Jam of Nine West Advertisement

Part 1 – Original Advertisement

(Image source: “http://cdn-wpmsa.defymedia.com/wp-content/uploads/sites/3/2014/08/Nine-West-Sexist-Shoe-Ad-2.jpg”)

Part 2 – Analysis of the Original Advertisement (250 words)

This advertisement by Nine West depicts a woman wearing leopard print high heeled shoes, brandishing some arrows, alluding to the idea of hunting gear (for the mentioned type of ‘prey’) to include Nine West attire. There are two core issues with this advertising that problematizes it as heteronormative and sexist is in nature. Firstly, the caption “Husband hunting” indicates that the primary focus of a woman should be the acquisition of a spouse. This is not only problematic because it feeds into the stereotyping of domesticated female gender roles, but it also lacks an understanding that women, like all others, have other goals in mind besides their love life. For example, the advertisement could promote a woman who wants to develop her career, or travel, or work on her creative outlets. Even the attire seen in the advertisement indicates a business-like atmosphere, yet there is no mention of the woman as career-driven, or even as employed – she is merely indicated as on the prowl for a male spouse. The point is that the advertisement instead of indicating that the woman could have any man she wants should indicate she can have any future she wants, as shoes and way she chooses to look play a role in all aspects of her endeavors, not just ones relating to mating.

Secondly, the advertisement plays into a very heteronormative agenda, where only a female-male monogamous partnership is displayed. Words employed are ‘husband’ rather than ‘partner’, which could have created a more inclusive audience. Further, the advertisement displays it as the responsibility for the woman in a relationship with a man, to attract and deserve his attention through her appearance. The reliance upon her wardrobe choice is equated with her success in attracting a spouse. This is extremely sexist, as it works against not only egalitarian standards of gender divisions in romantic relationships, but it also perpetuates the domestic responsibilities of appearance stereotypically placed upon women.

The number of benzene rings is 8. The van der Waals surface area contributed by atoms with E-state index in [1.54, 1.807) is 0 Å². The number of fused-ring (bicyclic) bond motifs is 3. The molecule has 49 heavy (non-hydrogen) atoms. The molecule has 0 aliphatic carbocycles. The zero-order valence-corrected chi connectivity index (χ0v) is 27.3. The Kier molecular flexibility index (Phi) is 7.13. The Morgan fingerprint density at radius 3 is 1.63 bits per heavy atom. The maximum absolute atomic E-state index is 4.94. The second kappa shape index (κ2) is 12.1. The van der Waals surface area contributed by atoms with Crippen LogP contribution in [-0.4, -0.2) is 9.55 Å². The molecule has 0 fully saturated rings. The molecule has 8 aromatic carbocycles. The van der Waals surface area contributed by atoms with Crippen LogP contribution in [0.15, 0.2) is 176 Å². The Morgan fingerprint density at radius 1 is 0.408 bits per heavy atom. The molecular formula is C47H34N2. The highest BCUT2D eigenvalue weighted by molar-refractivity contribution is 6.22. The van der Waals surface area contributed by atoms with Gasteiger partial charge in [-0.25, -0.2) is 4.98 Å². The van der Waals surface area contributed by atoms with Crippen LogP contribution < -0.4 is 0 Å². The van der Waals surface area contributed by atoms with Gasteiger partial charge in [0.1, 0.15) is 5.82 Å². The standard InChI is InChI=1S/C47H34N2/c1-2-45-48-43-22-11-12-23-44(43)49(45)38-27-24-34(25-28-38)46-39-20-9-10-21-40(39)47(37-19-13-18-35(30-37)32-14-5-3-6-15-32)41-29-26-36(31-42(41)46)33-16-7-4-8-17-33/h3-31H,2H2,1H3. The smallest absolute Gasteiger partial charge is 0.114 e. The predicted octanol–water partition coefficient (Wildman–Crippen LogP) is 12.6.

Part 3 – Jammed Version of Advertisement

 

Part 4 – Explanation of Jammed Version (250 words)

The approach I took in culture jamming this image was to try and replace the intention and message behind the application and use of the shoes advertised, without changing the appearance and activity of the woman in the image. The ideology behind this approach supports that the utility of the objects she has, as well as the woman herself, should be applicable to whatever she chooses to pursue. The object should not be worn with the sexist intention advertised, nor should it carry latent uses within it. The woman in my image is still brandishing the arrows and wearing the leopard print shoes, except by changing the wording of her ‘prey’ to become ‘dream hunting’, the advertisement is refocused to enable the woman to envision possibilities she could pursue beyond her romantic life. In fact, it doesn’t even mention romance at all as it tries to avoid equating the need to appear attractive with the acquisition of a spouse.

Furthermore, the checklist which previously only included ways for the woman to make herself physically appealing towards a male figure now includes internalized characteristics she should have to be able to succeed in her endeavors such as confidence. Lastly, the words at the end of the last sentence have been changed from references to men she should be trying to acquire, towards open-ended possibilities she could be chasing. The idea of changing the language of the image, rather than the image itself, is to show that shoes, and consumeristic appearance overall, are essentially the icing on the cake – that the woman already has the ability to achieve whatever she desires. The shoes are just a bonus if she so chooses to use them in her pursuits, and even then, they are utliized for herself and the promotion of her own confidence, rather than appeasement or attraction of male figures.